As for resistance and aiki techniques, I guess you are both right that if someone has only been taught to tighten the body to take hits they can't really understand how resisting can be a bad thing. I am bigger and stronger than most of the people I train with (except for my sensei, who is very tall for a Japanese man), but I learned the hard way how resisting can lead to injuries. In one case, if my partner had not had good control, I may not be training today! Sometimes I hate training with other novices precisely because they know enough to be dangerous but lack the experience to avoid hurting their partner.

I guess people in the commercial mainstream of karate are always going to view controlled force and softness with suspicion, but in many ways that is their loss!

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#355110 - 01/04/08 08:51 PM Re: Udundi Kata Anyone? [Re: chofukainoa]
Rascal Offline
Newbie

Registered: 12/29/07
Posts: 21
Loc: USA
I agree with "that is their loss"! I don't try to convince anyone of anything. If they don't "get it" it's okay with me. I truly love what I am learning, it's good for me in so many ways, and that is enough. The outside validation is not important.

With that said, however, I think that Udun Di has a lot to offer our society (here in America. Through this practice people could relax and reduce the effects of stress, get some exercise (Udun Di can be gentle or very tiring, lots of older practitioners on Okinawa that go at their own pace) and learn some self defense skills- all without requiring aggression or mean-ness. I'd like to share my limited abilities with more people!
Best wishes,
Dennis

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#355111 - 01/05/08 04:04 AM Re: Udundi Kata Anyone? [Re: Rascal]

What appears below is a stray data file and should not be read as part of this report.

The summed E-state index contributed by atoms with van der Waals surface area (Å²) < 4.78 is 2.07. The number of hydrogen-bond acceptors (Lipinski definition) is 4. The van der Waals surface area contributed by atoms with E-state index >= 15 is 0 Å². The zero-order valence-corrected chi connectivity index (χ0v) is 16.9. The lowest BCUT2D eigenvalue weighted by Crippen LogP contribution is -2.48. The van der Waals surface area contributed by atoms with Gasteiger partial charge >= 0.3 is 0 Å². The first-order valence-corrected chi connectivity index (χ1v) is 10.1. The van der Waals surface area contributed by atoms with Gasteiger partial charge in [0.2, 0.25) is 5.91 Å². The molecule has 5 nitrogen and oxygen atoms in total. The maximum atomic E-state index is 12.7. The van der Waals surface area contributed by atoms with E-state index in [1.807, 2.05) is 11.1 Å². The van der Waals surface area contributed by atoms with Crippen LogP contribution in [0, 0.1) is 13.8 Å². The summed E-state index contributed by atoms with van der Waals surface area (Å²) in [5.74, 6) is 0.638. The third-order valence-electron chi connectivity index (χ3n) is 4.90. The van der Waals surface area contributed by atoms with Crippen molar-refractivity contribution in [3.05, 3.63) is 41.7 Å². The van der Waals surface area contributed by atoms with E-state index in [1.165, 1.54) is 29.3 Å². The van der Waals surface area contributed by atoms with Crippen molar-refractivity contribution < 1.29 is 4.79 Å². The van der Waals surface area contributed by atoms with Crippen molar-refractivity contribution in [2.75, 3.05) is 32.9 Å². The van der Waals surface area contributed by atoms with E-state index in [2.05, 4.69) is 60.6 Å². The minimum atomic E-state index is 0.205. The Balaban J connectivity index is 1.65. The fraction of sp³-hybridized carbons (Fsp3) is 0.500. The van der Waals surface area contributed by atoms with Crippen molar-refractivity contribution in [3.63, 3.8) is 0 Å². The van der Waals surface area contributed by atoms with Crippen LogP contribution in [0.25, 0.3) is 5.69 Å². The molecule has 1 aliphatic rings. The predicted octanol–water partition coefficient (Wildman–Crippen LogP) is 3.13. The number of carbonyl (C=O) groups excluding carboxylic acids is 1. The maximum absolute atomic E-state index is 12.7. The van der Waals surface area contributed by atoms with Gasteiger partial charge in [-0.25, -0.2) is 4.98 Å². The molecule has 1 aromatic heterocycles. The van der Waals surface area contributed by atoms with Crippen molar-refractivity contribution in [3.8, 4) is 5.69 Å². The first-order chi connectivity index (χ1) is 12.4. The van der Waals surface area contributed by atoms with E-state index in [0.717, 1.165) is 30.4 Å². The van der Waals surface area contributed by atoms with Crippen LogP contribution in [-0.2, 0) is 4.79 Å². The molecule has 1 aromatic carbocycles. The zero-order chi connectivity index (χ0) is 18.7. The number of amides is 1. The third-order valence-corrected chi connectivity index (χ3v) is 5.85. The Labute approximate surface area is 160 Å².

chofukainoa Offline
Member

Registered: 10/24/07
Posts: 146
Loc: tokyo, japan
I agree that udundi has a lot to offer, and people of all physical ability levels can participate. It can be intense and fast for the younger or athletic people, but still effective as a softer art for older people and women (and men) who might feel uncomfortable with getting too aggressive.

As for me, I did fencing in the States many years ago, and then took up yoga (Ashtanga--the hard kind!) after a health crisis. For almost 9 years in Japan, I searched for the Japanese art that would be right for me and nothing really clicked until I serendipitously discovered the Motobu udundi dojo.

As an American, one of my favorite things is the lack of unnecessary formality. No incessant bowing, no "osu", restrained use of kiai, no strict senpai/kohai crap. In fact, Japanese people who join have to be told to lose some of the formality they naturally have--this might be different on Okinawa!

Of course there are other things that we are supposed to do, but the reasons are always clearly explained in terms of being considerate and staying alert, prepared, and healthy. Oh, and we are told to keep drinking water during practice, which is a big plus compared to other Japanese dojo obsessed with "gaman".

Udundi also has an essential ethical component different from the fundamentally servile concepts of bushido, based on what Uehara sensei I believe talked about as the "compassion" of the Ryukyu kings. I was kind of skeptical at first that a tradition rooted in the highest class of a feudal culture could have relevance today, but it is basically about how to act responsibly when in a position of power--something that people in the martial arts need to learn along with the physical aspect, and something Americans in particular should hear more of!